You’re Unsure, Is The Website Safe? Let’s Find Out!

June 6, 2019
Axis Geffen

Article written by Axis Geffen

Do you know what a safe website looks like? Many of us think we do – but most of us could use a refresher.

A recent survey from Google and Harris Poll shows that we’re not as sharp in online security as we think we are. In fact, 73% of Americans between the ages of 16 -24 said they could tell the difference between a website that protects their private information and one that doesn’t, but only 23% of these young people could confirm that a link with “https” (not “http”) is most secure. The missing “s” means the website you are visiting is not encrypted.    

A client who is newly divorced reaffirmed how challenging it can be to determine a good marker of a secure website. The client’s ex always handled online payments, and they had no idea what a reCAPTCHA was or why it existed.

This article will hopefully provide you with some practical information about website security, and how to know which sites are safest.

Signs of a Secure Website

Secure Socket Layer (SSL) Protection

SSL certificates are used by many websites, including banks and financial institutions. This also activates the “https” protocol. There are many versions of this protection and it is usually identified by a little padlock next to the website at the top left of the screen. You can click on that padlock to learn more about the website and its certificate. Sites that have this feature have been verified by a third party, and their communications are encrypted to protect that information from hackers. You should only perform financial transactions with websites that have valid SSL certificates in place, but try to stay away from any site that does not start with “https.”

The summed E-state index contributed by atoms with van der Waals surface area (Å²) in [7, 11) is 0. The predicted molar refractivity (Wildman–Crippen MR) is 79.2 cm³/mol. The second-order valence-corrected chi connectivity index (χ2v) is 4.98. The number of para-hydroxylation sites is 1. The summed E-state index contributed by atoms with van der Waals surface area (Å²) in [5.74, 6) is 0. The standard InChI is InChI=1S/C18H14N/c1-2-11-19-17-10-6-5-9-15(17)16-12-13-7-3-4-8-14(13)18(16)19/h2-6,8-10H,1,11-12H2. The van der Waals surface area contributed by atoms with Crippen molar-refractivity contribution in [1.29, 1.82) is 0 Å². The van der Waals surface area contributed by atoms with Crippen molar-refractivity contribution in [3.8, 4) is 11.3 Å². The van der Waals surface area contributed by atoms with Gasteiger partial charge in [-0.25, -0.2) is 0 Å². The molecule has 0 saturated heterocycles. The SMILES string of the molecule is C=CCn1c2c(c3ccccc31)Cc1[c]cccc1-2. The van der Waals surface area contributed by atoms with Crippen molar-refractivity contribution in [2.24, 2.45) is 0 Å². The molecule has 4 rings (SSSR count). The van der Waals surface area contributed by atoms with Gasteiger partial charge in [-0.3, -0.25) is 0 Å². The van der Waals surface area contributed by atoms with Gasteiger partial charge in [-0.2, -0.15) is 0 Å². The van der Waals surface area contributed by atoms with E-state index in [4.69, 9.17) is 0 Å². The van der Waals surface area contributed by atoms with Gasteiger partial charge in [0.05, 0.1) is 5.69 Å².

Two-Stage Entry and Two-Stage Authentication

These are similar but different. Two-stage entry is when a website asks for your login information (usually a user name or email address) and then generates a second page that asks for your password.

Two-stage authentication is when you log in to a website, and then you receive a second prompt on another device to confirm that it is you trying to access the account.

Both of these methods are enhanced forms of security, and generally speaking, both are helpful in reducing identity theft. However, as a user you still need to be vigilant and really look at the login pages.

Always look at the URL (address bar) to make sure it matches the site you want to enter. It if it looks wrong, don’t take the chance.


A reCAPTCHA is an authentication program that is currently owned by Google. It is used by websites to verify that an actual person, and not a bot, is trying to access a website, submit a form or complete some other action. There are a few versions of this program, but the most common ones require you to reenter a series of numbers and letters that look slightly warped, or select specific images from one larger photo that match the item being described.

Yes, interacting with this safety feature can be annoying, but it does help reduce spam and abuse from bots that are programmed to attack websites. That being said, reCAPTCHAs alone cannot provide full protection.

Watch Out For

Misspelled Web Addresses

Try to make a habit of actually reading URLs before you dive into a site to avoid being misdirected to a dangerous look-alike page. Hackers will try to make fake websites look as authentic as possible.

Credit Card Authentication

You don’t see these much anymore; however, there was a time where information boxes would appear and require you to enter your credit card information in order to prove that you are an adult.Do not provide any information to this type of authenticator. In recent years, more and more hackers have gained access to these programs and used them to steal your identity or charge purchases to your credit.

Still Not Sure?

If you still aren’t sure, err on the side of caution. You don’t have to do banking or make purchases online, and in some cases, it may be worth the drive. If you have a service number for the company or financial institution you can always call them to confirm the site is safe to use. Taking a little bit of extra time can save you a lot of money.